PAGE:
Untotaled: Stepping 18–(January 14th, 1966) On My Sleeve … June 14, 2014

Jonathots Daily Blog

(2263)

(Transcript)

Two doors down from our home were some neighbors who were quite friendly, but we only saw about six times a year and talked to maybe twice.

So imagine our surprise when they showed up at the door the day before Christmas and brought gifts. My mother was frantic, trying to figure out how to reciprocate with some sort of generosity to this surprise burst of holiday cheer.

But the most amazing thing was when I opened my present on Christmas morning from these little-known neighbors and it was a sweater.

It was beautiful for two reasons. First of all, it was a swirl of blue in a cardigan style and had brown leather buttons that looked like chocolate covered cherries.

But the greatest blessing was that it fit. I was a big fat boy, and in that era, no one made provision for such creatures. I don’t know where our neighbors found it, but it was made of Angora–that material that looks like it should be on a goat or a really pretty rabbit.

I loved it. I wore it every day. I pretended it was my winter coat. Maybe because of that, I picked up a cold.

I hate colds.

I guess everybody does, but the main reason I despise getting the common flu bug is that I had no intention in my young teen years of doing anything about it except enduring it with much complaint.

So I was sitting in the study hall while wearing my beautiful blue Angora sweater with the chocolate buttons. It was a very cold day and they had turned up the heat, and the mixture of the other students in the room with the air of the furnace blowing started my nose running.

Now, I was a young man who had little care for anything that looked frilly, so I certainly did not carry Kleenex. (I don’t know what kind of fellow you would have to be in 1966 to have a Kleenex on you.) And I was also too macho to ask a nearby girl if I could use one of her tissues. That was forbidden territory.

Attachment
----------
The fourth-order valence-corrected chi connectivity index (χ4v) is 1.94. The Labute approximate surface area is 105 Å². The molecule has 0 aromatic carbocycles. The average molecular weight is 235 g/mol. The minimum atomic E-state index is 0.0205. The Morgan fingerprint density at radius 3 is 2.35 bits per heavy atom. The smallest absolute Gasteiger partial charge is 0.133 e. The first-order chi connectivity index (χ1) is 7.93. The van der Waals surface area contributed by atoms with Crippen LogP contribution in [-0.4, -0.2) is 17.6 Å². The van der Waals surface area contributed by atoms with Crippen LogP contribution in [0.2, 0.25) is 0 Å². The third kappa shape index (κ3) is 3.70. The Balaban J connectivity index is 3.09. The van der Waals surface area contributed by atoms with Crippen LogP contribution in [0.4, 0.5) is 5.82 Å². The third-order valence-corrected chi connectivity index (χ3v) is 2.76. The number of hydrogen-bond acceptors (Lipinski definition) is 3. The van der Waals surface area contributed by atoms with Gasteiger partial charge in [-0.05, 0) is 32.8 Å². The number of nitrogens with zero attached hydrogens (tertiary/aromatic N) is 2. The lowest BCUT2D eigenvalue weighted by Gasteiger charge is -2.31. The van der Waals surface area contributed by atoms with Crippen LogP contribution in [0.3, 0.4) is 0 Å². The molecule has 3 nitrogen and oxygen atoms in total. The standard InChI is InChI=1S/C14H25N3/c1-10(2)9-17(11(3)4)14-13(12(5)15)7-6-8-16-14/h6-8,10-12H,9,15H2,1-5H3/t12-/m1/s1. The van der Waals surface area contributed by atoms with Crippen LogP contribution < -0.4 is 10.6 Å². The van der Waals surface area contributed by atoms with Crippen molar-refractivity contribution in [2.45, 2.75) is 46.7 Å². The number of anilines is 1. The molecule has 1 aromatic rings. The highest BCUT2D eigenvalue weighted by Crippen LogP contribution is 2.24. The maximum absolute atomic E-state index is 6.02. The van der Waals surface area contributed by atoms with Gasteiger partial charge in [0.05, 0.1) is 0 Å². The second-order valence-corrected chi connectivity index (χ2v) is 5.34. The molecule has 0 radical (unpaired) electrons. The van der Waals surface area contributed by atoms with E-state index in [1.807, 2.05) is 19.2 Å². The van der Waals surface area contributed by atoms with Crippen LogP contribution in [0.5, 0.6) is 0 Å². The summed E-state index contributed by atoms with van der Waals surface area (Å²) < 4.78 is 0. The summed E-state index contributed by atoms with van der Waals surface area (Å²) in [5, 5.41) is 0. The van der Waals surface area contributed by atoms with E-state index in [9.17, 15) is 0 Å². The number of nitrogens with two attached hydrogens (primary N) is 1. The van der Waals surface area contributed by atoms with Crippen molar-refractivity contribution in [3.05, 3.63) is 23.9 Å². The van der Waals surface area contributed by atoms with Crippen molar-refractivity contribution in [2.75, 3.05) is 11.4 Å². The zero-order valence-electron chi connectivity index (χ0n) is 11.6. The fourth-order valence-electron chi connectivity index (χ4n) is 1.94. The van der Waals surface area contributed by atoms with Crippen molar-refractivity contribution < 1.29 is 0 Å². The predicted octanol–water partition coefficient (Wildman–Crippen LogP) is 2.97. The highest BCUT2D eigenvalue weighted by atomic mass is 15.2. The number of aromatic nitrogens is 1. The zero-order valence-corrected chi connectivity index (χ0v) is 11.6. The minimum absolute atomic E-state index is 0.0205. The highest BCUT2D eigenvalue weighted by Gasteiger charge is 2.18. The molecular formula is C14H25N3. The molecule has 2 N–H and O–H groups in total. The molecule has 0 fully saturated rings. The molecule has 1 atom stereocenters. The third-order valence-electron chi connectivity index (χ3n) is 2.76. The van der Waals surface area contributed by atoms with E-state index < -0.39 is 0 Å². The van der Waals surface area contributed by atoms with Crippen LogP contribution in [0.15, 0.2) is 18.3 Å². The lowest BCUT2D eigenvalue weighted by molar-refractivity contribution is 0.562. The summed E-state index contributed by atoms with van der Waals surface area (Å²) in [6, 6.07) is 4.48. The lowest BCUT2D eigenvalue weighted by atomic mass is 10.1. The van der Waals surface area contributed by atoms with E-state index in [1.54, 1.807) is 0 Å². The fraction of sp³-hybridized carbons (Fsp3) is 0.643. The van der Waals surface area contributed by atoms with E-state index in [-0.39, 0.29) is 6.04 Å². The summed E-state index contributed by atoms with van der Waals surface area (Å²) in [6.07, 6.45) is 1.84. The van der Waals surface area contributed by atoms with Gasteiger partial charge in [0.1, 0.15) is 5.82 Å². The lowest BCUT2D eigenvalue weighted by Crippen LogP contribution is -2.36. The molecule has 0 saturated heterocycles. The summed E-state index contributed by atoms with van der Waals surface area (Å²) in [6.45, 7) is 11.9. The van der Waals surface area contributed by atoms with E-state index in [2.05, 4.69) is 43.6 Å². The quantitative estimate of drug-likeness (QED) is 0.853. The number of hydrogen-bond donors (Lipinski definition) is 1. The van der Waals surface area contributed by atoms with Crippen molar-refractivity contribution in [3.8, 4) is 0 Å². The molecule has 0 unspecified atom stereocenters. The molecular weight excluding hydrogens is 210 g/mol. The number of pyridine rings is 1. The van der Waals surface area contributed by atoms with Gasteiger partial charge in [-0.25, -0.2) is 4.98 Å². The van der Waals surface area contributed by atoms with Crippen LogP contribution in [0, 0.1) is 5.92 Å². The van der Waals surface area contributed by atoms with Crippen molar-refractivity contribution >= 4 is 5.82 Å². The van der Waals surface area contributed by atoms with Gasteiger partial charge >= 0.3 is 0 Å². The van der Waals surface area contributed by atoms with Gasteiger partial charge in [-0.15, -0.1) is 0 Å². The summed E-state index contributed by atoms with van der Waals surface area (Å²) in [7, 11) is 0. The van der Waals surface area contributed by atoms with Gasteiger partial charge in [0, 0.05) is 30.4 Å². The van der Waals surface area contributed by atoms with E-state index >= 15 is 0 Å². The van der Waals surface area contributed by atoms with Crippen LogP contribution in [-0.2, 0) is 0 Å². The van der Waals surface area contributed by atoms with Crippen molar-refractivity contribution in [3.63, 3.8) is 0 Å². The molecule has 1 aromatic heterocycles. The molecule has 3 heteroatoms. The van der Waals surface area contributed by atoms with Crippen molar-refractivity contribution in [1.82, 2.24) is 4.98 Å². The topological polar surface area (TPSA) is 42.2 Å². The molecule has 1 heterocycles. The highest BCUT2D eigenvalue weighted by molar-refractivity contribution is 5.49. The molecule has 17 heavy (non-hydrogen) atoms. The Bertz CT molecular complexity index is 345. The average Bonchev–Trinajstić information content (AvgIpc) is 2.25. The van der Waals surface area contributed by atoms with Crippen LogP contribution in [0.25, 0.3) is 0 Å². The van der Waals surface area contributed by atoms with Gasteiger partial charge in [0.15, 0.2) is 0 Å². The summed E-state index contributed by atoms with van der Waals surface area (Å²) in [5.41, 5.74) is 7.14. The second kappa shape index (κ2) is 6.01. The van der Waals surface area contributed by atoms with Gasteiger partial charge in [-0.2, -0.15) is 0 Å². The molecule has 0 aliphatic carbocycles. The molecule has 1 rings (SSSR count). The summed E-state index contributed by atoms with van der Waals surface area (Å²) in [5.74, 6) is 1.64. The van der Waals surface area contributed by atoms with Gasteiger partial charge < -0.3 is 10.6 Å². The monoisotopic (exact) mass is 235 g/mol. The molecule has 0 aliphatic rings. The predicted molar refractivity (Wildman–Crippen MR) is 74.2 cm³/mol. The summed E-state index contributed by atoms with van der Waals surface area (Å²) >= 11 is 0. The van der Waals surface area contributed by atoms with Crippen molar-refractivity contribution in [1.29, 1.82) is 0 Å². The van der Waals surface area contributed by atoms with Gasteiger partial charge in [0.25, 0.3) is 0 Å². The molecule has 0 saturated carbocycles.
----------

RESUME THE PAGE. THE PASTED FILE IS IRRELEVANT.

So at first I just tried to sniff it back into my nose. Of course, this was loud, sounded gross and caused a cheerleader next to me to crinkle her nose and turn away.

I did not know what to do. I had already used up all my bathroom privileges with the study hall monitor, and was quite sure I would not be allowed to leave the premises. And sure enough, when I raised my hand, he just looked at me and shook his head.

Meanwhile, my nose was reaching avalanche proportions. I don’t know what it looked like, but it felt like Niagara Falls was running down my lip. It had to be gross. I tried to duck my head down, but that made the gravity of the situation worse.

I thought about running my hand under my nose, but then I would have it on my hand.

Suddenly, without thinking, fearing that I was about to embarrass myself in front of the entire class with my river of snot, I reached up with the sleeve of my sweater and ran it across my face two or three times.

Fortunately, at that point my nose loosened up and I was able to have one huge sniff and the running went away.

But my beautiful Angora sweater had been slimed by my drippy nose dropping.

I took off the sweater, folded it up, and when I got home that night tried to wipe the goop out of the fur–but it wouldn’t go away.

I wore the sweater a couple more times, but people kept asking me why the sleeve was matted.

I loved that sweater so much.

But about four days later, I quietly went out into the back yard, dug a hole, and buried it.

I realized there would be no way to ever fix it. My family knew nothing about dry cleaning, and I was in no mood to try to explain why it was rumpled and stiff.

I know it sounds strange, but I cried. Actually, I cried more at the grave of my sweater than I did for a couple of aunts who passed away.

Of course, they never looked nearly as good or kept me nearly as warm.

 

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